But on the off chance that you're unhappy with your quiz results, here's what she recommends.

If your mental age is younger than you actually are:

If you're unhappy that your mental age is younger than you actually are, Nuñez notes that an older mental age will come with more experience and emotional development. You can't expect to learn anything new, or change at all, if you don't get out of your comfort zone, so consider starting there.

There are also plenty of books and online resources about emotional intelligence (EQ), maturity, and personal growth, such as our guide to improving EQ.

But Nuñez also emphasizes the importance of self-acceptance and reframing limiting beliefs about yourself. If you're 35 and feel like you're 18, how can you look at it as something beneficial and unique to you?

If your mental age is older than you actually are:

A lot of factors can make someone's mental age older than they actually are. For one thing, you may have just always been an old soul since you were young, or certain experiences may have caused you to mature faster than you would have liked. Health factors can also influence an aging brain, making it (and subsequently you) age more quickly, which will certainly influence how you think and feel.

In general, minding your health (especially brain health) is sure to make you feel younger. There are brain exercises you can do as you age to keep the mind sharp, for example. Milstein also recommends brain-healthy habits like walking with friends (which research2 says can help ward off dementia, BTW), getting enough exercise, eating a nutritious diet, and getting adequate rest.

Additionally, whether our mental age is young or old, we should always strive to keep learning for the sake of our brains and personal development. As Milstein writes in his book, "Think of your brain like a bank account; the more deposits we make, the less our net worth is affected by withdrawals. We make deposits (new connections) by learning new things; as we age and naturally lose some of those connections, there are simply more remaining."

Ultimately, though, an older mental age often translates to wisdom, and Nuñez notes there can be benefits to your mature mindset. "No matter what age you are, it's so important to keep a healthy mindset and reframe any negative thinking around what makes you, you," she tells mbg.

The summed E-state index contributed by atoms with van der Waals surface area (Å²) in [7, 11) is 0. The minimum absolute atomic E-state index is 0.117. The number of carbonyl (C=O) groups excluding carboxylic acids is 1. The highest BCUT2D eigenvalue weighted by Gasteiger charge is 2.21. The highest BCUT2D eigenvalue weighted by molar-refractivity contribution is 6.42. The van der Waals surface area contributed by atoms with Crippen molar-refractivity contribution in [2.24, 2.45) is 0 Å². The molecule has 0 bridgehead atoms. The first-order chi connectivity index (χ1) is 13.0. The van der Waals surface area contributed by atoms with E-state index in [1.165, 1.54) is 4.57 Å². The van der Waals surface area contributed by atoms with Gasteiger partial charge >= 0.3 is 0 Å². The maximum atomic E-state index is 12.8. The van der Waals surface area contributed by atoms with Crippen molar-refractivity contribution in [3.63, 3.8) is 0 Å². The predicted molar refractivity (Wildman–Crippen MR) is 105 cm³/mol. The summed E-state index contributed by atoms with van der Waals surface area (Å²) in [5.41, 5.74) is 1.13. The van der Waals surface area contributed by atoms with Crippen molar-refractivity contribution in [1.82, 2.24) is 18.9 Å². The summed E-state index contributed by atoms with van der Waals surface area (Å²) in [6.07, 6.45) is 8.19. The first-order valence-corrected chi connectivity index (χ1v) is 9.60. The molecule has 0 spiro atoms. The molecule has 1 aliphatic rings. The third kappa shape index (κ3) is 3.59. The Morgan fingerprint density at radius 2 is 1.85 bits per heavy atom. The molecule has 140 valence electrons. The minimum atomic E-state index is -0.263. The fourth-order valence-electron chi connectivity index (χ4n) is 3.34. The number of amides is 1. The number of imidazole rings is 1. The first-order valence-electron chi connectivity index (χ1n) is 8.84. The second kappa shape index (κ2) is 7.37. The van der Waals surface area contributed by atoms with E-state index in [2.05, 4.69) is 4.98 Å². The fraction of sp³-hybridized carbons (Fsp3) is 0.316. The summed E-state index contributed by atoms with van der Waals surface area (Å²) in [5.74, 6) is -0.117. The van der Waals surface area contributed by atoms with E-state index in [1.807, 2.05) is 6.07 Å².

Frequently Asked Questions

What is mental age?

Mental age is a representation of a person's mental ability, expressed as the age at which the average person reaches that same level of ability.

Is mental age the same as maturity?

Mental age encompasses factors that do, indeed, relate to maturity, with "mature" defined as "having reached an advanced stage of mental or emotional development characteristic of an adult." But just because someone's mental age is younger than they really are, that doesn't necessarily mean they're immature—they may just be youthful and hip. Likewise, having an older mental age doesn't always equate to maturity. So it's not black and white, but the two are definitely related.

The takeaway

The bottom line is we all have a mental age, and it may not be the same as the age we actually are. Knowing your mental age can help give you a sense of where you're at in your personal development and, further, how you might be able to improve certain aspects or qualities about yourself.

Sarah Regan author page.
Sarah Regan
mbg Spirituality & Relationships Editor

Sarah Regan is a Spirituality & Relationships Editor, a registered yoga instructor, and an avid astrologer and tarot reader. She received her bachelor's in broadcasting and mass communication from State University of New York at Oswego, and lives in Buffalo, New York.